A contrarian approach to investing

We believe that a disciplined investment approach that seeks to exploit the price anomalies resulting from behavioural biases can add value to investors over the long term. As behavioural biases can affect both risk appetites and investor expectations, a focus on fundamentals anchored around valuation will go a long way.

At Eastspring, the Value Equities team focuses on companies with significant differences between market price and the absolute value of their long-term sustainable earnings. In addition, relative valuations, as compared to peers and their own history, also enable us to identify outliers.

Our investment approach is anchored by our belief that market prices do not always reflect the true value of the underlying stocks – rather they tend to over or under shoot. The team is on the constant look out for mispriced assets, which can be uncovered only through rigorous analysis and the discipline to look through current market “noise”.

For example, this year, many Chinese retail investors have sold off A-shares on concerns over the China-US trade disputes. This has driven the prices of cyclical stocks lower to a forward price to earnings basis of 12 times (see. Fig.3) – more than one standard deviation lower than their 3-year average8. Cyclicals appear to be over-sold, potentially presenting opportunities for investors to take advantage of.

Fig 3. Forward price-to-earnings (P/E) multiples9


Integrating ESG factors

Beyond traditional financial metrics, the team also integrates environmental, social and governance (ESG) factors in our stock screening process. This is despite the fact that only 2% of MSCI China A International Index constituents publish sustainability reports and disclose financially relevant ESG metrics, compared to 34% of MSCI ACWI constituents10.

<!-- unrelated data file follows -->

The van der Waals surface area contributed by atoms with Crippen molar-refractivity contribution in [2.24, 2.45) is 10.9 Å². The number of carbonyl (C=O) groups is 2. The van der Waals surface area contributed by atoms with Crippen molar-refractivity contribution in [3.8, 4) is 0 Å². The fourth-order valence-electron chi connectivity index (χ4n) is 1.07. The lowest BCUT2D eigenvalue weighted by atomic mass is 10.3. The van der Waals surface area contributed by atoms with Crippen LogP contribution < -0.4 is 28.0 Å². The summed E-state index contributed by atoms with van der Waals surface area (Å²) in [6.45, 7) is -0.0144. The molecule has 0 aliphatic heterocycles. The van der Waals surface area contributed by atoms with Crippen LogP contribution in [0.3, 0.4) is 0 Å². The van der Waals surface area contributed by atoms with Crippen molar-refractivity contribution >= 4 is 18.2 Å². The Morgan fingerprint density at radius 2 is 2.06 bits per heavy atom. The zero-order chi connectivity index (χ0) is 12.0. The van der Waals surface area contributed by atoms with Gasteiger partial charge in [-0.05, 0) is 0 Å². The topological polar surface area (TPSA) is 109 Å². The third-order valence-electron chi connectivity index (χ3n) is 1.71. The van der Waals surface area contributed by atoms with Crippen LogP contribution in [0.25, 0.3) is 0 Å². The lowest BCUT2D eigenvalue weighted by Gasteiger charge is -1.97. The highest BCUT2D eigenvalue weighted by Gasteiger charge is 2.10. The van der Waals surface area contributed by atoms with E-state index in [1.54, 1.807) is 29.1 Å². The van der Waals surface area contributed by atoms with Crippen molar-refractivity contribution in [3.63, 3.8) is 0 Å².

We believe that an assessment of ESG issues is important in understanding sustainable earnings, and may incorporate risks associated with a company’s “social agency” and ongoing franchise.

We adjust revenue forecasts, for example, to account for labour standards or potentially stricter environmental regulation. The team also considers health and safety issues when analysing the sustainability of operating profit margins.

Success goes to the discerning minority

Rigorous research and patience hold the key to uncovering market outliers in China.

Under-priced companies may remain out-of-favour for an indeterminate length of time.

But with the passage of time, greater participation of institutional investors (Stock Connect And Trade Disputes: What They Mean For China A-Shares) will make China’s domestic markets gradually less prone to human misjudgement, thereby closing the mispricing anomalies.

Significant valuation upside will compensate for the time it may take for the market to realise value – the sphere of investing where success goes to the discerning minority.